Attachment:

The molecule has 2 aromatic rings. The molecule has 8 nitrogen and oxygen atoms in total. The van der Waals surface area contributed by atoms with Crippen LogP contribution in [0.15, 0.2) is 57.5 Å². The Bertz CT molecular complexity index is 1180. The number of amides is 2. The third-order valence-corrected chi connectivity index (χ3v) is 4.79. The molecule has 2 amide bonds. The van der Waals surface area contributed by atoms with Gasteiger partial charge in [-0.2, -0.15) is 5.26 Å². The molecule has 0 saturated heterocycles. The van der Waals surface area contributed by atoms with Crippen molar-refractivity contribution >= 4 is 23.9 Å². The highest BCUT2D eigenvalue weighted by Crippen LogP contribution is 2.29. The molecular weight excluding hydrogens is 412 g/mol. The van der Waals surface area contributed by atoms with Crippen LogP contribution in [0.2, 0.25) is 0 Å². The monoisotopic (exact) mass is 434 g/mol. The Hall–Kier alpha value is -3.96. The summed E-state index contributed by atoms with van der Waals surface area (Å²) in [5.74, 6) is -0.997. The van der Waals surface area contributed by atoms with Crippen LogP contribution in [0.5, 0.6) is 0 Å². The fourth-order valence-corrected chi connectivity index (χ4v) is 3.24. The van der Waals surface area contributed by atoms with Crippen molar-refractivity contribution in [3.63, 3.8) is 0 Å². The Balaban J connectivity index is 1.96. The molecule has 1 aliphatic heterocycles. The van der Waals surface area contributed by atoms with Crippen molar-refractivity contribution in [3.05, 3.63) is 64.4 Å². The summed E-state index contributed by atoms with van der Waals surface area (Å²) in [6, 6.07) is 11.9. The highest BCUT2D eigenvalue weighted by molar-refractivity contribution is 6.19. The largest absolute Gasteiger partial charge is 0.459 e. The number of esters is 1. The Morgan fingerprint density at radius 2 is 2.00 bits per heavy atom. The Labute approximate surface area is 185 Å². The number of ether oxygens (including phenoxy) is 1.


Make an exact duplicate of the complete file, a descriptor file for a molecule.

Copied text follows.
The molecule has 2 aromatic rings. The molecule has 8 nitrogen and oxygen atoms in total. The van der Waals surface area contributed by atoms with Crippen LogP contribution in [0.15, 0.2) is 57.5 Å². The Bertz CT molecular complexity index is 1180. The number of amides is 2. The third-order valence-corrected chi connectivity index (χ3v) is 4.79. The molecule has 2 amide bonds. The van der Waals surface area contributed by atoms with Gasteiger partial charge in [-0.2, -0.15) is 5.26 Å². The molecule has 0 saturated heterocycles. The van der Waals surface area contributed by atoms with Crippen molar-refractivity contribution >= 4 is 23.9 Å². The highest BCUT2D eigenvalue weighted by Crippen LogP contribution is 2.29. The molecular weight excluding hydrogens is 412 g/mol. The van der Waals surface area contributed by atoms with Crippen LogP contribution in [0.2, 0.25) is 0 Å². The monoisotopic (exact) mass is 434 g/mol. The Hall–Kier alpha value is -3.96. The summed E-state index contributed by atoms with van der Waals surface area (Å²) in [5.74, 6) is -0.997. The van der Waals surface area contributed by atoms with Crippen LogP contribution in [0.5, 0.6) is 0 Å². The fourth-order valence-corrected chi connectivity index (χ4v) is 3.24. The van der Waals surface area contributed by atoms with Crippen molar-refractivity contribution in [3.63, 3.8) is 0 Å². The Balaban J connectivity index is 1.96. The molecule has 1 aliphatic heterocycles. The van der Waals surface area contributed by atoms with Crippen molar-refractivity contribution in [3.05, 3.63) is 64.4 Å². The summed E-state index contributed by atoms with van der Waals surface area (Å²) in [6, 6.07) is 11.9. The highest BCUT2D eigenvalue weighted by molar-refractivity contribution is 6.19. The largest absolute Gasteiger partial charge is 0.459 e. The number of esters is 1. The Morgan fingerprint density at radius 2 is 2.00 bits per heavy atom. The Labute approximate surface area is 185 Å². The number of ether oxygens (including phenoxy) is 1.